USAF X-37B space plane sets new record for mission length
The US Air Force’s mysterious X-37B plane has set a modest new record, staying in space longer than any previous X-37B mission.
As of Friday that was 721 days, which is getting close to two years in orbit.
The previous longest mission, called Orbital Test Vehicle 4 (OTV-4), was for 717 days starting in May 2015. The current OTV-5 mission started in September 2017 when the craft was launched aboard a SpaceX Falcon 9 rocket.
Not much is known about X-37B and even less about what it does up there.
The US Air Force provides a broad overview of X-37B missions – testing reusable spacecrafts and conducting secret experiments on guidance, navigation, and thermal protection systems as well as experimental flight and propulsion technology.
But the details of those experiments remain secret.
"The X-37B is the first vehicle since NASA's Shuttle Orbiter with the ability to return experiments to Earth for further inspection and analysis, but with an on-orbit time of 270 days or greater, the X-37B can stay in space for much longer," the USAF fact sheet says.
The Boeing X-37B is a small unmanned winged spacecraft resembling a miniature space shuttle, intended for secret military missions for the USAF and US Defense Advanced Research Programs Agency (DARPA).
We definitely know it’s out there doing stuff as last month a Dutch satellite spotter named Ralf Vandebergh managed to spot and photograph the X-37B in orbit 300 kilometres above the Earth.
Vandebergh wasn’t using an iPhone or even a quality digital camera to obtain his images. He was actually using a 10-inch F/4,8 aperture Newtonian telescope with an Astrolumina ALccd 5L-11 mono CMOS camera. Tracking was fully manual through a 6×30 finderscope, he explained.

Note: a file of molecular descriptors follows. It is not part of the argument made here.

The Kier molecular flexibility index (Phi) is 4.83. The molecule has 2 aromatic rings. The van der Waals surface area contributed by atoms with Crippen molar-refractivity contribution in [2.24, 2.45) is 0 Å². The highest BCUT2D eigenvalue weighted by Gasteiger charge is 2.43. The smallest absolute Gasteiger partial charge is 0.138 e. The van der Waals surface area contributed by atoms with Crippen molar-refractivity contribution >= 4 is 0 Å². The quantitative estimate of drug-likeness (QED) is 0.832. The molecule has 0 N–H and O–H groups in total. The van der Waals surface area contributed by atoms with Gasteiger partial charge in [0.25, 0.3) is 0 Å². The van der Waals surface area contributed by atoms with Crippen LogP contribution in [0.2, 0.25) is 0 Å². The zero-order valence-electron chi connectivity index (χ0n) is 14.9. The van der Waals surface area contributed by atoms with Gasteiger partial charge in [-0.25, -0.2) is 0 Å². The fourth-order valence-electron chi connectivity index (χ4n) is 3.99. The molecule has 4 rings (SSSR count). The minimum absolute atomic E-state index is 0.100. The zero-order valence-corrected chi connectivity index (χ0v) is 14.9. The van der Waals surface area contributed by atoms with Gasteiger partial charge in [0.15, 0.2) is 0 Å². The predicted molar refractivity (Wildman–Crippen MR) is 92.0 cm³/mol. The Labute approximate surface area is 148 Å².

While, there are a number of images of X-37B on the ground on the internet, capturing it in space was quite an achievement.
OTV started out as a NASA project in 1999, with Boeing selected to perform development of what was called X-37A at its Phantom Works.
This subsequently transferred to the US Department of Defense, with the USAF subsequently developing its own version called X-37B.
One X-37A was made and two X-37Bs, with length of nine metres, wingspan of 4.5 metres and maximum take-off weight of just under five tonnes.
The first mission started in April 2010.
So far there have been just four completed missions. Mission OTV-1 ran for 224 days, OTV-2 for 468 days,OTV-3 for 674 days and OTV-4 for 717. OTV-5 is still up there.
The first four launches were aboard Atlas V rockets from Cape Canaveral while the fifth was on a Falcon 9.
The next launch is scheduled for December, which suggests OTV-5 will end its record-breaking mission some time soon.
There’s been plenty of speculation aboard what X-37B does out there, including keeping an eye on China’s Tiangong-1 space station module and testing new types of drive and sensor systems.
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